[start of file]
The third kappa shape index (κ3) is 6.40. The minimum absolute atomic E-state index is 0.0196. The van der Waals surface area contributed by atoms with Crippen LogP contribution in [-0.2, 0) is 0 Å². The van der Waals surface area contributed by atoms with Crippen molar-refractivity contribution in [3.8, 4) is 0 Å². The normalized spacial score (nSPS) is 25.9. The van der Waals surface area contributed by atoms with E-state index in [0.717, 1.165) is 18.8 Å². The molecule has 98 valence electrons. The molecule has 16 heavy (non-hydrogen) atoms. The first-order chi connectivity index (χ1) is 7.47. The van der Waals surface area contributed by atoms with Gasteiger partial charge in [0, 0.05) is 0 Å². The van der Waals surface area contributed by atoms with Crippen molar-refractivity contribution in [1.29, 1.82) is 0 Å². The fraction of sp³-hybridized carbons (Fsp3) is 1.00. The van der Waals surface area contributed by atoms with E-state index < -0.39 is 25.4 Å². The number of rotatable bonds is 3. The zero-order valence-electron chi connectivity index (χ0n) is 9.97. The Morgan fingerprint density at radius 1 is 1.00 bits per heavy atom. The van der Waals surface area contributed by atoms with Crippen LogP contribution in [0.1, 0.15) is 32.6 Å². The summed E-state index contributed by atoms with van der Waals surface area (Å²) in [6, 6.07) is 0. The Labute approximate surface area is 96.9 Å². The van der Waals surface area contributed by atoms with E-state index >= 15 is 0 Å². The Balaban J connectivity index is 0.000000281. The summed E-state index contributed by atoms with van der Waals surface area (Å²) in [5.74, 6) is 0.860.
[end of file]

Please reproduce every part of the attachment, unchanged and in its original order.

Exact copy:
The third kappa shape index (κ3) is 6.40. The minimum absolute atomic E-state index is 0.0196. The van der Waals surface area contributed by atoms with Crippen LogP contribution in [-0.2, 0) is 0 Å². The van der Waals surface area contributed by atoms with Crippen molar-refractivity contribution in [3.8, 4) is 0 Å². The normalized spacial score (nSPS) is 25.9. The van der Waals surface area contributed by atoms with E-state index in [0.717, 1.165) is 18.8 Å². The molecule has 98 valence electrons. The molecule has 16 heavy (non-hydrogen) atoms. The first-order chi connectivity index (χ1) is 7.47. The van der Waals surface area contributed by atoms with Gasteiger partial charge in [0, 0.05) is 0 Å². The van der Waals surface area contributed by atoms with Crippen molar-refractivity contribution in [1.29, 1.82) is 0 Å². The fraction of sp³-hybridized carbons (Fsp3) is 1.00. The van der Waals surface area contributed by atoms with E-state index < -0.39 is 25.4 Å². The number of rotatable bonds is 3. The zero-order valence-electron chi connectivity index (χ0n) is 9.97. The Morgan fingerprint density at radius 1 is 1.00 bits per heavy atom. The van der Waals surface area contributed by atoms with Crippen LogP contribution in [0.1, 0.15) is 32.6 Å². The summed E-state index contributed by atoms with van der Waals surface area (Å²) in [6, 6.07) is 0. The Labute approximate surface area is 96.9 Å². The van der Waals surface area contributed by atoms with E-state index >= 15 is 0 Å². The Balaban J connectivity index is 0.000000281. The summed E-state index contributed by atoms with van der Waals surface area (Å²) in [5.74, 6) is 0.860.